Today I had the pleasure of meeting George Kilpatrick, the radio, television, and public speaking figure, who you might know from 570 AM WSYR. Kilpatrick also works with Urban Delights, a youth farm stand project that works with over a dozen youth to grow and market produce at the Southwest Community Farm, located on 100 Bellevue Ave. (To read a great article about Rhama Edible Forest Garden, the SW Community Farm, and other community gardens in Syracuse, check out this link: http://www.syracuse.com/news/index.ssf/2012/07/syracuse_urban_gardening.html
I spent nearly 2 hours down at Rhama with Kilpatrick and a cadre of enthusiastic youth from the Urban Delights program who decided to volunteer their time to aid in a variety of tasks. First, I gave them a tour of the property, taking care to explain the differences between permaculture and conventional urban farms, since they are well experienced in the latter. This difference in approaches to cultivation was apparent when we arrived and Kilpatrick stated “boy the garden looks like it needs a lot of work!” I laughed and stated how while the Rhama garden does not look like much right now, and perhaps looks a bit scraggly, in a few years it will be well on its way to being a forest garden, producing a surprising amount of edibles, and requiring little to no maintenance. In the process of the tour I also explained the mission of the Rhama Free Health Clinic, its connection with the garden, and how and why we sheet-mulched the space.
The first task we tackled was the removing of an invasive vine plant which was coming out of the ground next to a telephone pole, right near the street. This plant was problematic because not only is it not a part of the Rhama Garden, but it was obscuring oncoming traffic for a nearby cross street. Back in May, a concerned neighbor resident asked us to remove it for the aforementioned reasons once when we were down working in the garden. The plant had grow very large since then and was once again creating a hazard for motorists, cyclists, and pedestrians. After a long battle with the plant, three of us managed to cut it down to the roots, but failed, as we did in May, to fully remove it since the root system is under the cement. It is incredible the amount of trash, sand, soil, and other objects which had gathered underneath the leaves, vines, and around the base of the plant! Certainly we will have to resume this struggle again, hopefully not until next spring!
The next task we engaged in was pulling out weeds, grasses, and other undesired plants in the final area of the garden we will be sheet mulching on saturday from 12-2 PM (join us!). Gee, some of those weeds have incredibly strong roots! Some of the volunteers, conceding defeat, simply clipped them off at ground level. While there, we also took time to trim back the hedges and other vine plants between the garden and an abandoned house because we didn't want them to shade out/engulf some of the flora we planted on the periphery of the garden.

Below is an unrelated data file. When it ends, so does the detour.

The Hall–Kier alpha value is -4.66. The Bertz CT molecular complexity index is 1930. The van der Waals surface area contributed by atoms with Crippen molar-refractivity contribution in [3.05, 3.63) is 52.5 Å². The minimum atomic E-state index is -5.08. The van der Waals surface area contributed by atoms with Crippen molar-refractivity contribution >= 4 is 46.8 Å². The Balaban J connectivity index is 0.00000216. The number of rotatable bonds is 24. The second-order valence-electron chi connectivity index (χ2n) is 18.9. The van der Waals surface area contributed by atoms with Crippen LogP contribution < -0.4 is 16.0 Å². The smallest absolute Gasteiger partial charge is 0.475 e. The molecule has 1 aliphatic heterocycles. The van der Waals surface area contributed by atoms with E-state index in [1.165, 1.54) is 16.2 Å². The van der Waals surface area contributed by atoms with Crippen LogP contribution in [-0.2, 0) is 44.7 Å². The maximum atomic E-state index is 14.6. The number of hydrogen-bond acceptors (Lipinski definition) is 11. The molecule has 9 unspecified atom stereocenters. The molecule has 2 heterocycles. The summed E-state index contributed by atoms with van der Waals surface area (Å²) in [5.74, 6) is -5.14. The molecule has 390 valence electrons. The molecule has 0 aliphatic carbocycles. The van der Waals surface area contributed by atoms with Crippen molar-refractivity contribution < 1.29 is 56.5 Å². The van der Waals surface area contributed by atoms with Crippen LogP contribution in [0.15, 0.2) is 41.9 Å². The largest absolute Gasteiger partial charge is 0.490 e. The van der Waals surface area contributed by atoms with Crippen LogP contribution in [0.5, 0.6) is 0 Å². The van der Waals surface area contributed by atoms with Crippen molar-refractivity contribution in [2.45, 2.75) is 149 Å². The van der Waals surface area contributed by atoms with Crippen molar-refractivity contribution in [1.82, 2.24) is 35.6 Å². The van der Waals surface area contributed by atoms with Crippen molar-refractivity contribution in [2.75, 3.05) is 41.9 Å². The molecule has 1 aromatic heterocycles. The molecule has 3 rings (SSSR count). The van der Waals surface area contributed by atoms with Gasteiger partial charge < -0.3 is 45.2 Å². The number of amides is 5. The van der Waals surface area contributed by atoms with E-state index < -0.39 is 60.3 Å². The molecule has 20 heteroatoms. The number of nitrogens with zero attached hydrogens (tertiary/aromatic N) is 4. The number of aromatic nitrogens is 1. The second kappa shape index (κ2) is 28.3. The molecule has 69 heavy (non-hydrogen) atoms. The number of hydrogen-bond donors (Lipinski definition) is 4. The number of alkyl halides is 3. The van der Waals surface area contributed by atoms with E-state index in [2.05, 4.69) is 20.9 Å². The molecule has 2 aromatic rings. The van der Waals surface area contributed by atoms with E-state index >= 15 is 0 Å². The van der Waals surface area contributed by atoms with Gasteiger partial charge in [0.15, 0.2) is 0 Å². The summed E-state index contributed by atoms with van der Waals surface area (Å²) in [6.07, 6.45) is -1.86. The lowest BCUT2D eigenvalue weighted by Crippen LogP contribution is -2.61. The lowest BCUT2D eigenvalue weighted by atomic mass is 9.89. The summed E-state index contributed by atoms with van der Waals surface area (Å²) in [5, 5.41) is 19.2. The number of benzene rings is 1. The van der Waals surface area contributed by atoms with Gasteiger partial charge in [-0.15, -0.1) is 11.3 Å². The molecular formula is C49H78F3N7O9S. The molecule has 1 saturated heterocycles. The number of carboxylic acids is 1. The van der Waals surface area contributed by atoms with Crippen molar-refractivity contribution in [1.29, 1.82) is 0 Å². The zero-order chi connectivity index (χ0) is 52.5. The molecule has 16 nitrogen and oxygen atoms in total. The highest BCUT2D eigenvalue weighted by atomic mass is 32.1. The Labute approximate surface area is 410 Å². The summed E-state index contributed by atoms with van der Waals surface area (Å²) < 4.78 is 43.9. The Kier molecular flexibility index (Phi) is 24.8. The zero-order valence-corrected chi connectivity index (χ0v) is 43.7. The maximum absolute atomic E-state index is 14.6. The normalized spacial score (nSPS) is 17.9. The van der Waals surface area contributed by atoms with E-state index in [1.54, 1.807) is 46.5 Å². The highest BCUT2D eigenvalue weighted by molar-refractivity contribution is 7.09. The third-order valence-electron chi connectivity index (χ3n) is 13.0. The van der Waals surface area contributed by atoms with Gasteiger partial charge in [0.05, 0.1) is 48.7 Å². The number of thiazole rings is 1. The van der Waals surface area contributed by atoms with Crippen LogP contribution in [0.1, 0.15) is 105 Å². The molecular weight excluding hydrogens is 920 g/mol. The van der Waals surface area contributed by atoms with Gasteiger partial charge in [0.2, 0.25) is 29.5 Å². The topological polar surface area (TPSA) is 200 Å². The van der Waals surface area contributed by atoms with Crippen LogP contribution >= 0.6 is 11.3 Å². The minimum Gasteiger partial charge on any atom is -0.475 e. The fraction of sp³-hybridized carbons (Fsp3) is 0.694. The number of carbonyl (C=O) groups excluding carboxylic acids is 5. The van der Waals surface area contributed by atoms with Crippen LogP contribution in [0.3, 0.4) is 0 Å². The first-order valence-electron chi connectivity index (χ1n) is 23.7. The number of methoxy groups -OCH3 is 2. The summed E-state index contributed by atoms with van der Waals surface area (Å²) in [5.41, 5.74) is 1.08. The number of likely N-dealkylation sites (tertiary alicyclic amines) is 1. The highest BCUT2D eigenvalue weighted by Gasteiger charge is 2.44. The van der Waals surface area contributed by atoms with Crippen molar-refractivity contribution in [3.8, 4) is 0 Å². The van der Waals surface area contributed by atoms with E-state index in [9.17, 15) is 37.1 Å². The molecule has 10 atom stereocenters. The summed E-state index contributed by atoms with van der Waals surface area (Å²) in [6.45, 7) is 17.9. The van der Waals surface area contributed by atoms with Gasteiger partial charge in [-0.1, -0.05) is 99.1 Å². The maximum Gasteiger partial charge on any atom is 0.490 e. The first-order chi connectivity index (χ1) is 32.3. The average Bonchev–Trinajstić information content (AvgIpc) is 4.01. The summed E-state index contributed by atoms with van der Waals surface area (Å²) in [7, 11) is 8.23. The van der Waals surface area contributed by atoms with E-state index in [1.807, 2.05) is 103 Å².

The final task we engaged in simply consisted of watering some of the plants and picking up trash. After we called it a day, we gathered together for a couple of group photos, enjoy!
Stay tuned for a whole lot more coming up soon from Alchemical, such as our annual clothing swap at the Westcott Street Fair, and our annual film screening during the Westcott Bulb project.
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Since I started my internship with the Alchemical Nursery, I have learned a great deal about permaculture, community outreach, and urban agriculture. I have faced quite a few challenges thus far, but also been the beneficiary of pleasant surprises.
A challenge I did not anticipate has been realizing just how much work it is to create the foundation for a legitimate food forest. If one were to go about creating a conventional urban agriculture project, constructing raised beds would suffice, or if the soil was not contaminated, planting directly into the ground. For the Rhama Forest Garden, however, the process of sheet mulching appears to be much more work. We have to gather cardboard, peel off tape, remove staples, and put it on the ground. After that, one must offload a significant amount of wood chips and mulch on top of the cardboard. It has to be of great abundance so the grass and weeds do not grow through the mulch. Eventually, the cardboard, mulch, and wood chips will break down and form a rich organic layer.